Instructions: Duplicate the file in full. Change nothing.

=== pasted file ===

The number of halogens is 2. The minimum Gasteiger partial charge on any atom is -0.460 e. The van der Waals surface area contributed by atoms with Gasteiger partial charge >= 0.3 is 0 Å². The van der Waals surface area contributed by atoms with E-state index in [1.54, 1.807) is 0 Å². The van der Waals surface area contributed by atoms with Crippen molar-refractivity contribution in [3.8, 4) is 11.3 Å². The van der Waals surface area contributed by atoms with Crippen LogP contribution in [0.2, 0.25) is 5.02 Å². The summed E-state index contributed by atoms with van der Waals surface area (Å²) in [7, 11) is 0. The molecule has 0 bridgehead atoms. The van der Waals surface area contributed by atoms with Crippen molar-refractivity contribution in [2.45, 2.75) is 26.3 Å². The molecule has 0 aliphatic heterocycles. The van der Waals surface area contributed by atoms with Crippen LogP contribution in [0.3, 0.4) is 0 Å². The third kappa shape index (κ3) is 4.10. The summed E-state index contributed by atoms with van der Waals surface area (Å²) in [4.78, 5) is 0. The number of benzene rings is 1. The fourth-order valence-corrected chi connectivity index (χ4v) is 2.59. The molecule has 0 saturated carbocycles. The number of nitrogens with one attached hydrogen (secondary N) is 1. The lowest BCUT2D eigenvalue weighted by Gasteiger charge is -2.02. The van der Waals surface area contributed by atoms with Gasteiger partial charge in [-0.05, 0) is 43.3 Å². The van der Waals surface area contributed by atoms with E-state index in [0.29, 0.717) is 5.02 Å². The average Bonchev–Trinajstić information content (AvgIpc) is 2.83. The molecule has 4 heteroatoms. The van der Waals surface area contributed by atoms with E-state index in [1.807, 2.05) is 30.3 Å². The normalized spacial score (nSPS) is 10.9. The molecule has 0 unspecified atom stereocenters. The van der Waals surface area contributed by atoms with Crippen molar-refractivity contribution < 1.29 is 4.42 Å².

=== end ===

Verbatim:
The number of halogens is 2. The minimum Gasteiger partial charge on any atom is -0.460 e. The van der Waals surface area contributed by atoms with Gasteiger partial charge >= 0.3 is 0 Å². The van der Waals surface area contributed by atoms with E-state index in [1.54, 1.807) is 0 Å². The van der Waals surface area contributed by atoms with Crippen molar-refractivity contribution in [3.8, 4) is 11.3 Å². The van der Waals surface area contributed by atoms with Crippen LogP contribution in [0.2, 0.25) is 5.02 Å². The summed E-state index contributed by atoms with van der Waals surface area (Å²) in [7, 11) is 0. The molecule has 0 bridgehead atoms. The van der Waals surface area contributed by atoms with Crippen molar-refractivity contribution in [2.45, 2.75) is 26.3 Å². The molecule has 0 aliphatic heterocycles. The van der Waals surface area contributed by atoms with Crippen LogP contribution in [0.3, 0.4) is 0 Å². The third kappa shape index (κ3) is 4.10. The summed E-state index contributed by atoms with van der Waals surface area (Å²) in [4.78, 5) is 0. The number of benzene rings is 1. The fourth-order valence-corrected chi connectivity index (χ4v) is 2.59. The molecule has 0 saturated carbocycles. The number of nitrogens with one attached hydrogen (secondary N) is 1. The lowest BCUT2D eigenvalue weighted by Gasteiger charge is -2.02. The van der Waals surface area contributed by atoms with Gasteiger partial charge in [-0.05, 0) is 43.3 Å². The van der Waals surface area contributed by atoms with E-state index in [0.29, 0.717) is 5.02 Å². The average Bonchev–Trinajstić information content (AvgIpc) is 2.83. The molecule has 4 heteroatoms. The van der Waals surface area contributed by atoms with E-state index in [1.807, 2.05) is 30.3 Å². The normalized spacial score (nSPS) is 10.9. The molecule has 0 unspecified atom stereocenters. The van der Waals surface area contributed by atoms with Crippen molar-refractivity contribution < 1.29 is 4.42 Å².